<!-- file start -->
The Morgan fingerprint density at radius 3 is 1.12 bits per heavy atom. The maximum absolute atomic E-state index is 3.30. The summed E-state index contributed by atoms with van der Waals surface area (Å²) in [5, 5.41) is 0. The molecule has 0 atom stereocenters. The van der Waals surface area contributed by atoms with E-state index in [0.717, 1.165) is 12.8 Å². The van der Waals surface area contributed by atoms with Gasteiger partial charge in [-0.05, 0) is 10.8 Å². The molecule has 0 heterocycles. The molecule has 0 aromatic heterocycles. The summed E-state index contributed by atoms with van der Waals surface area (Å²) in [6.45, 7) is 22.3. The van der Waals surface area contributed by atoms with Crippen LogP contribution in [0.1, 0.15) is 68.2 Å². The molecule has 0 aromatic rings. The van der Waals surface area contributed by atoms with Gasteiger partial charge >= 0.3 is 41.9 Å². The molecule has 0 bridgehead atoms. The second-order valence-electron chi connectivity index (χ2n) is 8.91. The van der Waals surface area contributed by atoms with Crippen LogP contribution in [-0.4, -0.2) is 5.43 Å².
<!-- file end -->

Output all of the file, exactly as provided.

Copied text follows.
The Morgan fingerprint density at radius 3 is 1.12 bits per heavy atom. The maximum absolute atomic E-state index is 3.30. The summed E-state index contributed by atoms with van der Waals surface area (Å²) in [5, 5.41) is 0. The molecule has 0 atom stereocenters. The van der Waals surface area contributed by atoms with E-state index in [0.717, 1.165) is 12.8 Å². The van der Waals surface area contributed by atoms with Gasteiger partial charge in [-0.05, 0) is 10.8 Å². The molecule has 0 heterocycles. The molecule has 0 aromatic heterocycles. The summed E-state index contributed by atoms with van der Waals surface area (Å²) in [6.45, 7) is 22.3. The van der Waals surface area contributed by atoms with Crippen LogP contribution in [0.1, 0.15) is 68.2 Å². The molecule has 0 aromatic rings. The van der Waals surface area contributed by atoms with Gasteiger partial charge >= 0.3 is 41.9 Å². The molecule has 0 bridgehead atoms. The second-order valence-electron chi connectivity index (χ2n) is 8.91. The van der Waals surface area contributed by atoms with Crippen LogP contribution in [-0.4, -0.2) is 5.43 Å².